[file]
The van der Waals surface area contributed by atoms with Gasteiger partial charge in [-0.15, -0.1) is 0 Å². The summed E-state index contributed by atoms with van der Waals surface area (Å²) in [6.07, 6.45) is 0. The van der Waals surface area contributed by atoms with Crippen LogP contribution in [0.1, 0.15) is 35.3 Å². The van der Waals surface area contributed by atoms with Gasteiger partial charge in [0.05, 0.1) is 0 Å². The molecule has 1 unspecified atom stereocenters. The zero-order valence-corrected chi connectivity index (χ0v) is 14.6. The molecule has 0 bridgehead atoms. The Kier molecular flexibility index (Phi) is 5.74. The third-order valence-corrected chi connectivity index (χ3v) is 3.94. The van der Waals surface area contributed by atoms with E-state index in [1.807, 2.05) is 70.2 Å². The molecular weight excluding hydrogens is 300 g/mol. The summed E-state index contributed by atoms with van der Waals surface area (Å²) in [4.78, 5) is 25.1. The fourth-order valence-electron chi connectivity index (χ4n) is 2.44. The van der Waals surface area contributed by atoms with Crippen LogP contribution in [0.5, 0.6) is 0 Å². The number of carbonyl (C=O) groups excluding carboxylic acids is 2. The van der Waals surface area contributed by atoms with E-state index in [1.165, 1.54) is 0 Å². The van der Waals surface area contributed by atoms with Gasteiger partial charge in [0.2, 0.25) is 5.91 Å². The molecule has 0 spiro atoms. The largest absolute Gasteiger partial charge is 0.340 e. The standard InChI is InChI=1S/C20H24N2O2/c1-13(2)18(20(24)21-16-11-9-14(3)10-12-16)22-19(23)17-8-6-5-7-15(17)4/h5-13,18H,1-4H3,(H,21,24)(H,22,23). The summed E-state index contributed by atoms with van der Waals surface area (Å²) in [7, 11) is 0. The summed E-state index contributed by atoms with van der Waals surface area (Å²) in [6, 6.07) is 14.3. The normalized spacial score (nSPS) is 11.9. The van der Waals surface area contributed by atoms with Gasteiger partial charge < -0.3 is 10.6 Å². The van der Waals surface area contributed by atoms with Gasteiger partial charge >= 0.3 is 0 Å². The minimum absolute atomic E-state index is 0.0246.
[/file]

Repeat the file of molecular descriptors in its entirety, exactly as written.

The van der Waals surface area contributed by atoms with Gasteiger partial charge in [-0.15, -0.1) is 0 Å². The summed E-state index contributed by atoms with van der Waals surface area (Å²) in [6.07, 6.45) is 0. The van der Waals surface area contributed by atoms with Crippen LogP contribution in [0.1, 0.15) is 35.3 Å². The van der Waals surface area contributed by atoms with Gasteiger partial charge in [0.05, 0.1) is 0 Å². The molecule has 1 unspecified atom stereocenters. The zero-order valence-corrected chi connectivity index (χ0v) is 14.6. The molecule has 0 bridgehead atoms. The Kier molecular flexibility index (Phi) is 5.74. The third-order valence-corrected chi connectivity index (χ3v) is 3.94. The van der Waals surface area contributed by atoms with E-state index in [1.807, 2.05) is 70.2 Å². The molecular weight excluding hydrogens is 300 g/mol. The summed E-state index contributed by atoms with van der Waals surface area (Å²) in [4.78, 5) is 25.1. The fourth-order valence-electron chi connectivity index (χ4n) is 2.44. The van der Waals surface area contributed by atoms with Crippen LogP contribution in [0.5, 0.6) is 0 Å². The number of carbonyl (C=O) groups excluding carboxylic acids is 2. The van der Waals surface area contributed by atoms with E-state index in [1.165, 1.54) is 0 Å². The van der Waals surface area contributed by atoms with Gasteiger partial charge in [0.2, 0.25) is 5.91 Å². The molecule has 0 spiro atoms. The largest absolute Gasteiger partial charge is 0.340 e. The standard InChI is InChI=1S/C20H24N2O2/c1-13(2)18(20(24)21-16-11-9-14(3)10-12-16)22-19(23)17-8-6-5-7-15(17)4/h5-13,18H,1-4H3,(H,21,24)(H,22,23). The summed E-state index contributed by atoms with van der Waals surface area (Å²) in [7, 11) is 0. The summed E-state index contributed by atoms with van der Waals surface area (Å²) in [6, 6.07) is 14.3. The normalized spacial score (nSPS) is 11.9. The van der Waals surface area contributed by atoms with Gasteiger partial charge < -0.3 is 10.6 Å². The van der Waals surface area contributed by atoms with Gasteiger partial charge >= 0.3 is 0 Å². The minimum absolute atomic E-state index is 0.0246.